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Mastering the Grill

LOW AND SLOW is the way to grill a Munson Premium Angus Steak

There is a science and art to grilling.
 

We recognize some grilling extremists want to be experts and others just want dinner.  The best reasons to grill beef yourself is because live fire is inspiring, fun, and grilling is the oldest and most basic enactment of the principle of cooking food with heat.

High heat can overcook or char the outside of beef cuts while the interior remains underdone.  The temperature of any fire is determined by its ratio of fuel to oxygen.  Add plenty of fuel and oxygen and the fire gets blazing hot.  Increase the fuel but restrict the oxygen, and the fire burns slowly.  Increase the oxygen and restrict the fuel, and the fire burns quickly.  The outside air temperature and wind can also increase or decrease the temperature of the fire.

Indirect heating adds a few more variables:  the type of fuel (woods burn hotter than charcoal), the thickness of the coal bed, the amount of potential energy left in the coals (determined by their appearance), and the vents on the grills' firebox and lid.

 
Indirect Heat: Charcoal or wood grill
Heat
Temperature (F)
Coal Appearance
Coal Bed Thickness
High
400-450
Bright orange glow
4 inches
Medium-High
350-400
Orange glow; light ash
3 to 4 inches
Medium
300-350
Medium ash; visible glow
3 inches
Medium-Low
250-300
Medium-thick ash; faint glow
2 inches
Low
225-250
Thick ash; spotty faint glow
1.5 inches

Grate Height Vents Counting by Thousands*
2 inches 100% open 4 times
3 inches 80% open 5 times
4 inches 70% open 8 times
5 inches 60% open 10 times
6 inches 50% open 11 times

*At this temperature, you should be able to hold your palm about 4 inches above the grill grate and count by thousands (1 one thousand, 2 one thousand...) the number of times listed in the chart without having to withdraw your hand.
 
 
INTERNAL TEMPERATURES FOR STEAKS, ROASTS, AND BURGERS:
Steaks and Roasts
 
145 F
medium rare
160 F
medium
170 F
well done
Ground Beef
 
160 F
medium
170 F
well done
 
 
Other Grilling Tips:
Turn steaks with tongs, not with a fork.
**A fork pierces the beef, allowing flavor and juices to be lost.
Turn hamburgers with a spatula; do NOT flatten burgers.
**Pressing causes the loss of flavorful juices and results in a dry burger.
Salt beef after cooking or browning.  
**Salt draws out moisture and inhibits browning.
  
REDUCING FAT IN COOKED GROUND BEEF:
 
Nutrition researchers have found that a simple rinsing process can reduce the fat in cooked ground beef by as much as 50%.  This is an excellent way to take advantage of lower-priced ground beef such as 85% lean/15% fat or 80% lean/20% fat.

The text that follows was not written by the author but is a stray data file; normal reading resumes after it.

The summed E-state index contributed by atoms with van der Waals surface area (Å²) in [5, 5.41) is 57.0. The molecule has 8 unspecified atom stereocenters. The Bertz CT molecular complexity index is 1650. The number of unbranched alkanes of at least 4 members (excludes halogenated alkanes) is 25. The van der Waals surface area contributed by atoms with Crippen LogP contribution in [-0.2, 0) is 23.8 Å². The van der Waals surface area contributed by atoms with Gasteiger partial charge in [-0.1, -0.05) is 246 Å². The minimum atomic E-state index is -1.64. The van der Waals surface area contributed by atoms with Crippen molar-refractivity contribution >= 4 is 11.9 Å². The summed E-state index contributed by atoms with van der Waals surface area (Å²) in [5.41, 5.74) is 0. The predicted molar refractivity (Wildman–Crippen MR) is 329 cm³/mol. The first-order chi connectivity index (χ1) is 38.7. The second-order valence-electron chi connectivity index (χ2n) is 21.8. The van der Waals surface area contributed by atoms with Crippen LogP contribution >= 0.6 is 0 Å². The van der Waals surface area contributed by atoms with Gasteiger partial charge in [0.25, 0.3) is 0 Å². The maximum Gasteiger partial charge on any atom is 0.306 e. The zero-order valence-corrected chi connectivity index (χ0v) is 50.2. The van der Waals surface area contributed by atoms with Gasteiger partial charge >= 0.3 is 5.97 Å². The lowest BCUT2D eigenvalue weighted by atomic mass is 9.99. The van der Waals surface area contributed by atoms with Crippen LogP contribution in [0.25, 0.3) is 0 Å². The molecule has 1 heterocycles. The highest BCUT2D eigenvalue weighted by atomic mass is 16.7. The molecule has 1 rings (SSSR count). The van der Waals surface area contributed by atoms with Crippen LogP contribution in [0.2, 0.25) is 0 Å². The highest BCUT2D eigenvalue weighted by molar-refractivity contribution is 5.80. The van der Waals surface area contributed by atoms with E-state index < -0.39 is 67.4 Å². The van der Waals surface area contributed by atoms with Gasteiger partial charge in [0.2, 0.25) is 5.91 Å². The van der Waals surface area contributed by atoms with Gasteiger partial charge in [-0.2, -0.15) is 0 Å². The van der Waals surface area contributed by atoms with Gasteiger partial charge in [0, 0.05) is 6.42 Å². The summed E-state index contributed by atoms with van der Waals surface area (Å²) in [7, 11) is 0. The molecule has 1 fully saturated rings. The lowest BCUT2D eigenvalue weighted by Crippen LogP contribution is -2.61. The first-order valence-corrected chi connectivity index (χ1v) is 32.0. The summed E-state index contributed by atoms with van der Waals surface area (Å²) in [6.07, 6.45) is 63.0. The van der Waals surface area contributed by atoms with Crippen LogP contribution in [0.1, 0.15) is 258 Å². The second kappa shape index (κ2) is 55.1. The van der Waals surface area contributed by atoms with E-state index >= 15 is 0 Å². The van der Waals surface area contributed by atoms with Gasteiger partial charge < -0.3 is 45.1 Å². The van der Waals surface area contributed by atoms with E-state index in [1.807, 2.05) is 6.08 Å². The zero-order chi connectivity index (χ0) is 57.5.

NOTE:  Munson Premium Angus Ground Sirloin and Steakburgers have natural juices that are characteristic of high quality beef.  Liquid juices will cook off the beef and impart a unique robust flavor.  Drippings are not entirely fat in content; juices are a naturally occurring characteristics of high quality Angus beef.  Because 90% and higher lean beef are lower in fat, rinsing will not produce the same results and, therefore, it is not recommended for our steakburgers and ground beef available for internet purchase.  (80/20 Premium Angus Ground Beef is available for purchase in our local retail store.) 
 
1.  Brown ground beef in a skillet over medium heat 8 to 10 minutes or until no longer pink.  Stir occasionally to break beef into large pieces.
 
2.  Meanwhile, microwave 4 cups of water in a glass measuring cup or microwavable bowl on HIGH 5 to 6 minutes or until very hot (150 F to 160 F), but not boiling.
 
3.  Using a slotted spoon, remove beef pieces to a large plate or other container lined with three layers of white paper towels; let sit 1 minute, blot top of beef with paper towels.
 
4.  Next, put beef pieces in a fine-mesh strainer or colander.  Pour the hot water over beef to rinse away fat.  Do NOT run water directly from the tap because it causes the beef to break into finer pieces, which can affect the texture of your finished dish.  Drain 5 minutes.
 
For Burgers, Meatball, and Meatloaf:  For pan-broiled beef burgers, you can reduce the fat by removing excess fat as it accumulates, and by placing the cooked burgers on several layers of paper towels before serving.  For meatballs or meatloaf, place the beef in a pan on a rack so that the fat drips away.  After cooking, place the beef on a surface lined with several layers of paper towels.  You also can blot the sides and top of the cooked beef (if not glazed) for further fat reduction.